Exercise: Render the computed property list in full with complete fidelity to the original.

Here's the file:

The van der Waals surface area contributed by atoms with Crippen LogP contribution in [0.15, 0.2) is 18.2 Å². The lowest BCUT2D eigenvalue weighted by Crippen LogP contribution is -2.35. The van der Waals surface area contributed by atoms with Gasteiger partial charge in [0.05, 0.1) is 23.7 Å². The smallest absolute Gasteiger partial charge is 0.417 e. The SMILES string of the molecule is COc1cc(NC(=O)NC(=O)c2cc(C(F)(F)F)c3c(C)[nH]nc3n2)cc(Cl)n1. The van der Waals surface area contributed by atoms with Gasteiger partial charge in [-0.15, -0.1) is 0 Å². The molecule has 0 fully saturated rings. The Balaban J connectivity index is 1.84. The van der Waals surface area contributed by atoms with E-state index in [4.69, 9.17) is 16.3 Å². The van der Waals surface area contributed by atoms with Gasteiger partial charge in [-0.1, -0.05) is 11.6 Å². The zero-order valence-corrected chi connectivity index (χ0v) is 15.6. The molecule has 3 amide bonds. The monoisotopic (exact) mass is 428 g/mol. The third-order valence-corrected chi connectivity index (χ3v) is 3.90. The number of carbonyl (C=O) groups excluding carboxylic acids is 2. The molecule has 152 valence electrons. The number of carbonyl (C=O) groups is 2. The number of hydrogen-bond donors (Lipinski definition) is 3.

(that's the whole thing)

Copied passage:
The van der Waals surface area contributed by atoms with Crippen LogP contribution in [0.15, 0.2) is 18.2 Å². The lowest BCUT2D eigenvalue weighted by Crippen LogP contribution is -2.35. The van der Waals surface area contributed by atoms with Gasteiger partial charge in [0.05, 0.1) is 23.7 Å². The smallest absolute Gasteiger partial charge is 0.417 e. The SMILES string of the molecule is COc1cc(NC(=O)NC(=O)c2cc(C(F)(F)F)c3c(C)[nH]nc3n2)cc(Cl)n1. The van der Waals surface area contributed by atoms with Gasteiger partial charge in [-0.15, -0.1) is 0 Å². The molecule has 0 fully saturated rings. The Balaban J connectivity index is 1.84. The van der Waals surface area contributed by atoms with E-state index in [4.69, 9.17) is 16.3 Å². The van der Waals surface area contributed by atoms with Gasteiger partial charge in [-0.1, -0.05) is 11.6 Å². The zero-order valence-corrected chi connectivity index (χ0v) is 15.6. The molecule has 3 amide bonds. The monoisotopic (exact) mass is 428 g/mol. The third-order valence-corrected chi connectivity index (χ3v) is 3.90. The number of carbonyl (C=O) groups excluding carboxylic acids is 2. The molecule has 152 valence electrons. The number of carbonyl (C=O) groups is 2. The number of hydrogen-bond donors (Lipinski definition) is 3.